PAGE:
Around this time there was talk in fan club newsletters of a full-length LP by The Poets, which was at least half-finished, and it was hoped that it would be finished and in the shops by Christmas 1965. Of course, this never happened. More internal strife within The Poets camp resulted in one of the biggest upheavals of the group’s career, lead vocalist and chief melody / lyric writer George Gallacher announces he will leave the group at the beginning of the new year, 1966. He cites management problems and lack of support as being the biggest factor in his decision to withdraw from the group he helped to create.  Meanwhile, Immediate issue the group’s next single, Marvin Gaye’s ‘Baby Don’t You Do It’ / ‘I’ll Come Home’ (IM024). It’s the first time the group had recorded a cover version, offering for their fifth disc outing a rollicking, mod-i-fied take on this popular soul raver, adding in some restrained fuzztone, menacing bass and drums, and other reverberations all fighting for space in the murky mix, behind George’s pleading wail. ‘I’ll Come Home’ was yet another quiet original, pleasing to the ear, but not as impressive as their previous contributions. The single was produced by Paul Raven, aka the future Gary Glitter. He certainly messed up the sonic balance with everything sounding clangy and tinny and somewhat distorted. However, in trying to do a Joe Meek but failing, it’s still a momentous record. Although according to the group it would’ve sounded a much more propulsive and aggressive driving beat number had the production been nailed. Although he was about to leave, George Gallacher stuck around and encouraged group rehearsals with Fraser Watson’s choice of singer to replace George, Andi Mulvey, of East Kilbride group The Spirits - themselves dedicated fans of The Poets. With Andi in place the group continued playing club and ballroom dates, but with George gone - he hung around in London doing vocal work with, among others, Alex Harvey and Elkie Brooks before heading home to Glasgow - crucial support from Immediate was non-existent, and a few months later the last of the original Poets, guitar player Hume Paton, followed by bassist John Dawson, left the group too.


With the 12-strings now gone, not to mention the group’s original songwriting team, Fraser’s harder-edged sound was becoming more central to the group’s new approach. Norie MacLean was the group’s new bass player and Ian McMillan was brought in on rhythm guitar. Confusion was rife everywhere as The Poets sought to get a deal for their new material, having hooked up with Glasgow songwriter and production / A&R man Eric Woolfson. Their next single was scheduled to be issued by Polydor but at the last minute it was Decca who took them on board instead, releasing ‘Wooden Spoon’ / ‘In Your Tower’ (F12569) as the group’s last gasp effort. The topside was written by Woolfson, who already had Marianne Faithfull and Dave Berry among his credentials. ‘Wooden Spoon’ was a propulsive psychedelic rocker, with real heavy guitar and drums and keening vocal harmonies. It was backed by a Watson/ Mulvey original, a rather bewitching tale of intrigue played out on Indian-style flute, buzzing low-end guitar and very very Gallacher-esque vocalising. Totally perfect for 1967. The story of the recording session for this single is legendary. It started with drummer Jim Breakey having an argument with the rest of the guys, over the lack of funds the group had, among other things, and then him leaving the group to join Glasgow pop-psychsters Studio Six. So The Poets asked Stuart MacKenzie of Glasgow-area group The Sabres to join them, but he gets completely hammered the night before the recording session, getting pretty crazy and smashing loads of windows and stuff. He ended up in police custody for the next couple of weeks, so The Poets brought in The Marmalade’s drummer Raymond Duffy at the last minute to do a great job on the session. The single again failed to capture the public’s attention and the writing was on the wall. Fraser, the last of any of The Poets who played on any of their earlier records, decided he’d had enough and threw in his lot with Glasgow soul aces The Pathfinders, only now they were to be called Jason’s Flock, albeit for a very brief time, before reverting back to The Pathfinders. It was while he was with them that the group made the recording in 1968 of the irresistible psychedelic charmer ‘Pumpkin Lantern’, which, criminally, only made it to the acetate stage at the time, although a B side was also recorded - it was a double-sided acetate - featuring a robust and flowing rendition of The Bee Gees’ ‘To Love Somebody’. This all happened as The Pathfinders and George Gallacher were demoing material for ex-Shadows drummer Tony Meehan, who was now a scout for the burgeoning Apple empire. Gallacher’s sumptuous track ‘Dawn’ and others were passed over in favour of The Pathfinders on their own, who joined the Apple stable, were re-christened White Trash, then Trash, issuing a storming, hard-rockin’ soul version of Carole King’s ‘Road To Nowhere’, coupled with the wonderfully imaginative ‘Illusions’ (APPLE6) where the group took off in the middle for another excellent psychedelic stroll, before remembering where they were and jumping back into the song. Trash released another single where they covered the yet-to-be-issued ‘Golden Slumbers/Carry That Weight’ suite from The Beatles’ ‘ Abbey Road ’ LP. The progressive scene that a lot of the groups were embracing at the time can be heard to great effect on the single’s flipside ‘Trashcan’ (APPLE17). The Poets, in one form or another, and featuring various members from The Marmalade, Hughie Nicholson and Dougie Henderson among them, soldiered on, mainly in Scotland where they were still a big draw on the gig circuit, but the only recorded evidence of this group came in the form of a promotional only 45 for Barr’s soft drinks, the resulting 45 ‘Heyla Hola’ / ‘Fun Buggy’ was issued on the Strike label (different from the label responsible for Our Plastic Dream, early Roy Harper, etc.) sometime in late 1969 or 1970. Both sides are worthy of our attention, being as they are cool, funky workouts with fat wah-wah washes and some particularly nice drum break-beats; these traits have been lauded in more recent years by many club DJs. Other than that the songs extolled the virtues of drinking Strike Cola, Scotland ’s answer to the world-conquering Coca-Cola.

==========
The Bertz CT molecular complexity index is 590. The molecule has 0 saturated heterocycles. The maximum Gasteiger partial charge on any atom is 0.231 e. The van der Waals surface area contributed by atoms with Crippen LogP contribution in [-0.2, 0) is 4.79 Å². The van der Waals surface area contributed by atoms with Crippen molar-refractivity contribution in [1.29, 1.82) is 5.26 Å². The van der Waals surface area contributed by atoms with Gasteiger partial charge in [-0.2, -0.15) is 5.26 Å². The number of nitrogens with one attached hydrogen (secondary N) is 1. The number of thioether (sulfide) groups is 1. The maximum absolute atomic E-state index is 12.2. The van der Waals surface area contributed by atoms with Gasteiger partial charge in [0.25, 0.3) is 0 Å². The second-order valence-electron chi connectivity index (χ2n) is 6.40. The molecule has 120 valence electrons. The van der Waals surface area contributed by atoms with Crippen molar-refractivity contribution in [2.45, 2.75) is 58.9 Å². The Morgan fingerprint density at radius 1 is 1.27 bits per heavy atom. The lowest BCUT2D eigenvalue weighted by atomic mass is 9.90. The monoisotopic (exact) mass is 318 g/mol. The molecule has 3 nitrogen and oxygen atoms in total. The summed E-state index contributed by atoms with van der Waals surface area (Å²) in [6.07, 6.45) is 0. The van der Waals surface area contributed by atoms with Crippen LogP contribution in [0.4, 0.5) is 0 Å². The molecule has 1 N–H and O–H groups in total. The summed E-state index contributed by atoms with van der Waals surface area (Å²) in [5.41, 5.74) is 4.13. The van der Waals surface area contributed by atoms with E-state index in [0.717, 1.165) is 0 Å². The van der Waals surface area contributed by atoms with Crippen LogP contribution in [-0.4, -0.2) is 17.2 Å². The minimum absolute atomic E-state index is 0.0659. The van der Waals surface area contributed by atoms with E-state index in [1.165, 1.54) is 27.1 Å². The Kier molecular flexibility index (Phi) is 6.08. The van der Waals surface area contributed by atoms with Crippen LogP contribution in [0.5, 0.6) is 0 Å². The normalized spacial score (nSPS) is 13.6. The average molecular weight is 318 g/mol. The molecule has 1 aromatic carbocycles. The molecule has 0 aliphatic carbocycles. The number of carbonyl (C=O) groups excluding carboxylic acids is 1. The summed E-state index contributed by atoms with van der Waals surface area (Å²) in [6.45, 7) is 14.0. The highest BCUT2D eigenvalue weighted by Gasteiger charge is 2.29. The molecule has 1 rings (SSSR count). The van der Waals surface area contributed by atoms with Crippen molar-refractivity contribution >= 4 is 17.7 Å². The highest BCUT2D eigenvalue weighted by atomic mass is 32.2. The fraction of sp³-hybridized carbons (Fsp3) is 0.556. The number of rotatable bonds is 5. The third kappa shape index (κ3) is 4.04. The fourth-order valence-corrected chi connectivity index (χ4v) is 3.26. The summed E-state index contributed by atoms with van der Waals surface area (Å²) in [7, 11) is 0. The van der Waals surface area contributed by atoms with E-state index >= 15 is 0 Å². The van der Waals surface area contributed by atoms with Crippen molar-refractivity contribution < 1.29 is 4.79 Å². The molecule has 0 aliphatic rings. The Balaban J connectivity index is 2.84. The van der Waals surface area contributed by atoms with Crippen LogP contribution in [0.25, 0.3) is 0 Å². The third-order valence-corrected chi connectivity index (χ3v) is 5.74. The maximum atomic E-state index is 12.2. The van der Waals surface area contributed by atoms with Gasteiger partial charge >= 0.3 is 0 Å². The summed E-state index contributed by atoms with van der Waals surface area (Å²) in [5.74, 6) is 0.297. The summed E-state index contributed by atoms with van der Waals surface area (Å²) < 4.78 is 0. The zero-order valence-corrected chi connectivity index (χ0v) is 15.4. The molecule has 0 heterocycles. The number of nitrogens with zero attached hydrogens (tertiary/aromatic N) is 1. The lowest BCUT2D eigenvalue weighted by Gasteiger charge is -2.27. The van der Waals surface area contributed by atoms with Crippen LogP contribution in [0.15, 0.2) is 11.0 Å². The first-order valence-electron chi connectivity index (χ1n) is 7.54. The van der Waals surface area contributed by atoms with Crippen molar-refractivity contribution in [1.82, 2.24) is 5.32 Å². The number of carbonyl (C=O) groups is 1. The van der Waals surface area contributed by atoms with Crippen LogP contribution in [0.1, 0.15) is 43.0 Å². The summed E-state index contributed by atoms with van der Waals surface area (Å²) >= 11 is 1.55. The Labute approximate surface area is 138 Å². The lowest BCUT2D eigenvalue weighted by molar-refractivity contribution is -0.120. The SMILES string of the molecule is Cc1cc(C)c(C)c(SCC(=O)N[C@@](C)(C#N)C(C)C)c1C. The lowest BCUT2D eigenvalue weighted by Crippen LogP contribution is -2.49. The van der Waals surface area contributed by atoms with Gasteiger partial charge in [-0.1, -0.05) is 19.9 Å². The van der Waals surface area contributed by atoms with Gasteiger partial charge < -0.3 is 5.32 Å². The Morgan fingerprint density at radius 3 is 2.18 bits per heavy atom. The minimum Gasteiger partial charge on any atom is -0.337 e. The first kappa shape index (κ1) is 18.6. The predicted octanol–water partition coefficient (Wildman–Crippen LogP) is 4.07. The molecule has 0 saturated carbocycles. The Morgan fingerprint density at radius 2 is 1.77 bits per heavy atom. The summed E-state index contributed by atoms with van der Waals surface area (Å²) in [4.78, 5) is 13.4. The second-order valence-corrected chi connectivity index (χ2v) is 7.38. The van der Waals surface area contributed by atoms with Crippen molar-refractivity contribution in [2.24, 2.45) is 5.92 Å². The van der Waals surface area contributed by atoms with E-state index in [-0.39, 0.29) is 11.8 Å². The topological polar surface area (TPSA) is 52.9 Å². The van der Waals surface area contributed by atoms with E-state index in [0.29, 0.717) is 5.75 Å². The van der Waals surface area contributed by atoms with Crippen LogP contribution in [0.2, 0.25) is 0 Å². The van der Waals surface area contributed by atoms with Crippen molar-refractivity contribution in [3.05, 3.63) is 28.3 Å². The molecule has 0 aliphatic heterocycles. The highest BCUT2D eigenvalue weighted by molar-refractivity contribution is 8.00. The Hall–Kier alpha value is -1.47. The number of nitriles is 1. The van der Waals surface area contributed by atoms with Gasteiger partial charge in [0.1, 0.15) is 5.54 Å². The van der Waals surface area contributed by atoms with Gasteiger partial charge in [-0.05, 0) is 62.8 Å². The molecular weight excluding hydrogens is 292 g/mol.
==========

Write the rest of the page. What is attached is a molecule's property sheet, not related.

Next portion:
Some early and unissued at the time demo tracks which The Poets recorded, supposedly as far back as 1963-64, including ‘With You By Me’, the autumnal majesty of ‘Love Is Fading Away’, the truly haunting ‘I’ll Keep My Pride’ and the primal-sounding savage R&B raver ‘Miss Queen Bee’ have subsequently been released on the CD ‘The Poets - Scotland’s No. 1 Group’, issued on the American independent label DynoVox.


The Pathfinders track ‘Pumpkin Lantern’ first surfaced on Dig The Fuzz’s ‘Incredible Sound Show Stories’ series of LPs -Volume 10 - ‘A Hidden Secret Garden Found’.


‘Pumpkin Lantern’ surfaced again, intact with it’s counterpart ‘To Love Somebody’ on the more recent ‘Alphabeat’ compilation LP/CD, issued on the Topsounds label.


Lenny Helsing    



 A huge spoonful of Marmalade Skies thanks goes to Lenny for sparing the time to write this article.                


The cool pic of The Poets in rehearsal is taken from "Urban Spacemen & Wayfaring Strangers" by Richie Unterberger, which includes an excellent chapter on The Poets as well as including "Some Things I Can't Forget" on a free CD!